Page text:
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by Caryl Moll

Have you ever come across something absolutely exquisite in the shops but discovered that it has no “name tag”? What was its origin? Who made it? How much did it cost?

This happened to me, some years ago, while browsing in a gem store – you know those ones with rows of sparkling gemstones strategically placed on mirrored shelves.  In this particular store, a beautiful geode caught my eye.  I picked it up, held it in my hand and marvelled at its delicate intricacies. Where did this beautiful stone come from? Where was its other half? What were its secret materials that made it shine so bright? What amazing geological processes did it go through to form its sparkling crystals?  Sadly, the geode had no write-up or nametag, and the mystery has plagued me since that day.

Photo by Brett Jordan on Unsplash

In some strange way, this analogy can be transferred to us human beings. We are fascinating creatures; where did we originate? What aspects make us uniquely ‘human’? Our behaviour and actions often fall short of a perceived ideal and we sit back, sometimes in disgust, and consider; “Who are we really?”. “What is it that makes us human?”

Yet, the mystery of our existence isn’t so unfathomable. Ironically, each of us does have a name tag – the message of our origins is widely talked about both on a scientific level and a spiritual level.  The issue is, however, that we are given the choice as to whether we want to wear our ‘nametag’ or not.

Even if you are not a Christian believer, perhaps you can accept that something quite beyond our comprehension was part of your own construction and the creation of our beautiful planet? Can you accept that something almost magical happened all those years ago?  And can you accept that in the process, human beings came about with a unique trait called ‘conscience’? Furthermore, can you accept that in this mystery, you personally have been granted a gift called ‘choice’, ie how to live your life? 

So, what nametag do you choose to wear (if any)?

One of my own core beliefs is that God was involved in this incredible process called ‘Creation’. That it was through his unfathomable creativity that the earth and all in it came about. For me the Scriptural passage right in the beginning of the bible holds strong:

“In the beginning, God created the heavens and the earth…” (Genesis 1:1)

About 2000 years ago, another miracle happened which allowed us clarity and another option of which nametag to wear.  Through God’s doing, a man called “Jesus” arrived on earth claiming to be God himself and putting to rest all human-shaped ideas of their own existence.  He spoke of love and a way back to God, through him. His opportunity to spread His message was short in the whole grand scheme of time, but the things he said were so profound and significant that many people chose to write about him. Some of the writers were even direct witnesses to this man ‘Jesus’s’ life.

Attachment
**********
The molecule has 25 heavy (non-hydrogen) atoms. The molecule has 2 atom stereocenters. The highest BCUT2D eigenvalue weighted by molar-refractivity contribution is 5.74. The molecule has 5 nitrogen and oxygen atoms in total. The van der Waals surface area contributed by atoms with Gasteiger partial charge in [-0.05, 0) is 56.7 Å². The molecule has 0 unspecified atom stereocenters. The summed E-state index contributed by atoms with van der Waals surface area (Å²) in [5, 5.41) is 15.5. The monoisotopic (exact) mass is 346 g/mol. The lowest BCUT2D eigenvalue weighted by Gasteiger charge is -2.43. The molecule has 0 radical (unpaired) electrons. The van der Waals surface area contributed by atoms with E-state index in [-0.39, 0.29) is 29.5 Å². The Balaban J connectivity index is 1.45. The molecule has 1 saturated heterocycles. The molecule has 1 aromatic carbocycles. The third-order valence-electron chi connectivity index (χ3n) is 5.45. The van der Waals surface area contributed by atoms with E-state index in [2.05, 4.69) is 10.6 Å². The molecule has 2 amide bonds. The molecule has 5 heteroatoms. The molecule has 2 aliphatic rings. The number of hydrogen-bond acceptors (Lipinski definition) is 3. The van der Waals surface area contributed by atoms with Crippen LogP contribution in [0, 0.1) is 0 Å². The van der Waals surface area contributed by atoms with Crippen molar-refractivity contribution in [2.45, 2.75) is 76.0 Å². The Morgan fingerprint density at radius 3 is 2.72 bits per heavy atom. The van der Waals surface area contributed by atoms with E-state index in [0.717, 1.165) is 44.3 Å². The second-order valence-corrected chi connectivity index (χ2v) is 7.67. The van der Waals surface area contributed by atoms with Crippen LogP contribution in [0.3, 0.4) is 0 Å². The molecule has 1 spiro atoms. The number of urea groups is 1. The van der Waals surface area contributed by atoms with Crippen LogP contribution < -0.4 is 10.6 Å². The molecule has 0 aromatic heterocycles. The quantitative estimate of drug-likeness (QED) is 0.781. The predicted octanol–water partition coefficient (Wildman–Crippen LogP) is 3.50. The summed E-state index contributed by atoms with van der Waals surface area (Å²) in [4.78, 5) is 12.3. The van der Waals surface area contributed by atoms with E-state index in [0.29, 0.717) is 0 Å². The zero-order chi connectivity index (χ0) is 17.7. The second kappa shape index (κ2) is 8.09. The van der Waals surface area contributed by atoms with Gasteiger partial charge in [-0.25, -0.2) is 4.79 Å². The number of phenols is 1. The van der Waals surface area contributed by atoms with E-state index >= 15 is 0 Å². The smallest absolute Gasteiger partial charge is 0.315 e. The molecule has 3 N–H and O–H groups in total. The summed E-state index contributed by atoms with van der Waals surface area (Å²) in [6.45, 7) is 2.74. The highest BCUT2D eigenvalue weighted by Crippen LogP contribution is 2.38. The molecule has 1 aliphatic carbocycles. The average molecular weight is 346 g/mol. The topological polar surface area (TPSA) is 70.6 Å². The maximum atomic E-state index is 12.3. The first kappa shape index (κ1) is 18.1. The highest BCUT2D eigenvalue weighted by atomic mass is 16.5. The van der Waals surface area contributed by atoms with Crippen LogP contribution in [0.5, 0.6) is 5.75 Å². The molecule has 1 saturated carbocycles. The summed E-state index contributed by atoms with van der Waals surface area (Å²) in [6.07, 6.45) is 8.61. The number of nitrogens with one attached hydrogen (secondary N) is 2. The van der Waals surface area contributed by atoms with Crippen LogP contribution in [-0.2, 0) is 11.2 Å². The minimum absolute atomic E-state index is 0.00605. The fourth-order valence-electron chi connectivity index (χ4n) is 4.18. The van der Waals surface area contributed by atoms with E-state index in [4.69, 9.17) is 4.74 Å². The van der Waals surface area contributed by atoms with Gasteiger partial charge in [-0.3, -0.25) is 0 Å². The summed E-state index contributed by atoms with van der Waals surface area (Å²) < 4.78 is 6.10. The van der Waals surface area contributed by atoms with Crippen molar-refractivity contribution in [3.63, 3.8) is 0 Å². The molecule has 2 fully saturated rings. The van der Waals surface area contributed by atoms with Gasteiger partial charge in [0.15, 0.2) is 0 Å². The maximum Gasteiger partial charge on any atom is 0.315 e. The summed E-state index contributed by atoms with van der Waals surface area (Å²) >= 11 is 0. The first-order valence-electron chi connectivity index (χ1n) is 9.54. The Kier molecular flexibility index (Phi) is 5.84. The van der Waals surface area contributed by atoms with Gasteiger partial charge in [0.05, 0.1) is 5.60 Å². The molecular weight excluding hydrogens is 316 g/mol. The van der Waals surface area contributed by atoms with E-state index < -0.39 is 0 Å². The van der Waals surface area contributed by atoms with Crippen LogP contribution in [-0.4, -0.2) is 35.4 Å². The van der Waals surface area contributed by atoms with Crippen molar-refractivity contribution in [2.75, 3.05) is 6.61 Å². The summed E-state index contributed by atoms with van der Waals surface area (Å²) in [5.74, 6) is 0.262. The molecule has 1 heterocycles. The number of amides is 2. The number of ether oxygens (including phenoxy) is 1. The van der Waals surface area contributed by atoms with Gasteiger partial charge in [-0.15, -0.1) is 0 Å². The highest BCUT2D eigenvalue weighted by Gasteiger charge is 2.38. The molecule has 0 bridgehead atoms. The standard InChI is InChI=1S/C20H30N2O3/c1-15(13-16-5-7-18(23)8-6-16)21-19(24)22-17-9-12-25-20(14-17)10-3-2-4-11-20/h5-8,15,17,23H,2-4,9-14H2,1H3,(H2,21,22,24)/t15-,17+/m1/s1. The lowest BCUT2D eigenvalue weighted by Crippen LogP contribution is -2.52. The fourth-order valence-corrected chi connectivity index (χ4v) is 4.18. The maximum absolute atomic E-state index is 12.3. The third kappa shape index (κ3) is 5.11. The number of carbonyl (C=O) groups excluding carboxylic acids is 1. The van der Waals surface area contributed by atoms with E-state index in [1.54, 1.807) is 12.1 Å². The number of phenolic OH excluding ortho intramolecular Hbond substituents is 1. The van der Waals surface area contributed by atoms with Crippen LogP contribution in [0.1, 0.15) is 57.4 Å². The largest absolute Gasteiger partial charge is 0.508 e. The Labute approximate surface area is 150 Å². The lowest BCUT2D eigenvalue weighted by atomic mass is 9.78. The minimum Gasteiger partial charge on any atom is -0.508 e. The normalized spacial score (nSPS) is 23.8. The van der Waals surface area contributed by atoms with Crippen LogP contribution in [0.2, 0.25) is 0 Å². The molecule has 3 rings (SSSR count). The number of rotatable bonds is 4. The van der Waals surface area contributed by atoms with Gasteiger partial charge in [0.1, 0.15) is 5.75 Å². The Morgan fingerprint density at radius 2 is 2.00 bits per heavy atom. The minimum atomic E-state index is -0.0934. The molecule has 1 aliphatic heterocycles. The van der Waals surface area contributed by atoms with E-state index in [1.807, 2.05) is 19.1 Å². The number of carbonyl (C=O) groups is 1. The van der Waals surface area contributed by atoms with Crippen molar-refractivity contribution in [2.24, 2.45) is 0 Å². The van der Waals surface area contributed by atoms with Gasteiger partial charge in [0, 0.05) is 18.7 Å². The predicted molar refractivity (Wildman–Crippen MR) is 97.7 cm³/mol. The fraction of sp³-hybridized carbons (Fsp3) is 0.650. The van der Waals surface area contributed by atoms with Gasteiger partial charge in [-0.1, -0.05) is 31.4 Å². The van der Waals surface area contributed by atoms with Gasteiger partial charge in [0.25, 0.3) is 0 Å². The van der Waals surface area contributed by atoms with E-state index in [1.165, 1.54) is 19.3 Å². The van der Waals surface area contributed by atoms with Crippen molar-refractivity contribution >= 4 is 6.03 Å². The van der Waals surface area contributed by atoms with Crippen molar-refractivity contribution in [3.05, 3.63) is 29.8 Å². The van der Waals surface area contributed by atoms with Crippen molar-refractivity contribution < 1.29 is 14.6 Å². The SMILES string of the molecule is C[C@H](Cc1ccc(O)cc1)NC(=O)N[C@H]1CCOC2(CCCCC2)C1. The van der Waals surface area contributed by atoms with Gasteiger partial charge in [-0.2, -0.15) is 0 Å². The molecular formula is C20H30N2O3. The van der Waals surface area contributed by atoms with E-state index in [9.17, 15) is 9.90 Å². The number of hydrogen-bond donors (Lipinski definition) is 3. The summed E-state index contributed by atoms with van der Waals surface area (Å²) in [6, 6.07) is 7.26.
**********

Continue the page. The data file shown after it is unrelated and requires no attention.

‘John’, son of Zebedee and brother of James, was one these people and one of Jesus’s disciples at the time.  His Gospel was written not long after Jesus’s death and it is a fascinating text, the purpose of which is to prove, conclusively, that Jesus was the Son of God and that all who believe in him will have eternal life.

One of the passages in the text has brought crystal clarity to my own thinking:

“He was in the world, and though the world was made through him, the world did not recognize him.  He came to that which was his own, but his own did not receive him.  Yet to all who received him, to those who believed in his name, he gave the right to become children of God – children born not of natural descent, nor of human decision or a husband’s will, but born of God.”
(John 1:10-13)

Jesus came with a nametag: “I am God.”  And he allowed us to choose to have a nametag for ourselves: “I am one of God’s children.”

I realise that not everyone will choose this for themselves.  But for me, having this particular nametag provides immense inner peace.  After so many years of refusing to label myself, I want to wear it with joy. My undeserved forgiveness has come from the grace of my Father mixed up with the little faith with which I have been blessed.  My nametag also allows me to speak to God, my Creator and Father, directly, and to immerse myself in his love.  I know where I’ve come from and I know where I’m going.

Do you?


With love, in Christ


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